Girls With Guns Are the Latest Instagram Influencers
And they're keeping the firearms industry alive
Faced with regulations that prohibit companies from advertising guns on social media, firearms retailers are turning to Instagram influencers for a new twist on the oldest trick in the advertising book — using beautiful women to promote their products.
While platforms like Facebook and Instagram subject business accounts to regulations that forbid retailers from running ads that promote the sale or use of firearms, personal accounts aren’t subject to the same rules, meaning influencers are becoming a particularly lucrative loophole for the industry.
When Vox reporter Kaitlyn Tiffany went inside the patriotic, semi-nude world of Instagram’s gun influencers, she found a corner of the platform dominated by gun wielding women who otherwise resemble your typical influencer peddling fashion and beauty products. The only difference is the guns.
Often sporting short shorts, lingerie or patriotic garb (which some are also paid to promote), these influencers get paid to hold weapons and smile for the camera, easily skirting Facebook’s regulations and promoting products that firearms retailers aren’t allowed to advertise on their own platforms.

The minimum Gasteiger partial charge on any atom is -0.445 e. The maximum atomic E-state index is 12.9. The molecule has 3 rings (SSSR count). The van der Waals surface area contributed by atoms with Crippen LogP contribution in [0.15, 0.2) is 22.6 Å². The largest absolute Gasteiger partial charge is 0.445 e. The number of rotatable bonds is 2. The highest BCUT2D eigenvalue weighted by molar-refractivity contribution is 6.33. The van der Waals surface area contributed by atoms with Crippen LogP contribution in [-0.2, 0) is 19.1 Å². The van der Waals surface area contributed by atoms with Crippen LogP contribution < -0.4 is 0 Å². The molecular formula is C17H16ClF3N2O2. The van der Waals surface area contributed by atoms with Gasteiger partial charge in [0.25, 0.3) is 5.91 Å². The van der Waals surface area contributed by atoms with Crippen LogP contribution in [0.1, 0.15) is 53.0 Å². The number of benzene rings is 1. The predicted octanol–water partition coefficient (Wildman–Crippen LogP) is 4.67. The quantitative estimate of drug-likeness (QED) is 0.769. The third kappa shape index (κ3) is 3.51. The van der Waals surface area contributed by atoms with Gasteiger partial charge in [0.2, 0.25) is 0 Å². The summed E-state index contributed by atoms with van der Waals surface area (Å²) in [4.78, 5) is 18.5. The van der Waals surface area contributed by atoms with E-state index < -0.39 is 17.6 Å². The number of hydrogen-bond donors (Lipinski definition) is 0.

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In this way, as Tiffany noted, influencers are an even more valuable asset to gun retailers than they are to companies of other industries. “They may, in fact, be the only influencers who have proof of their reason to exist.”
So who are the gun girls of Instagram? While they tend to come from firearms-friendly backgrounds — some are veterans, hunters or professional sports shooters — many of the women Tiffany spoke with were gun enthusiasts who fell into the influencer market more or less accidentally. Meanwhile, as the mainstream influencer sphere becomes increasingly bloated, the gun industry may actually be a good place for influencers to find themselves.
“I think I fell into [the tactical] niche at the right time before it got oversaturated like it has with the fitness industry, or the Fashion Nova-type industry,” said influencer Lauren Young. “I was getting reached out to by companies whose guns I’d shot. I think organically it became a bigger part of my life — more than I expected, for sure.”
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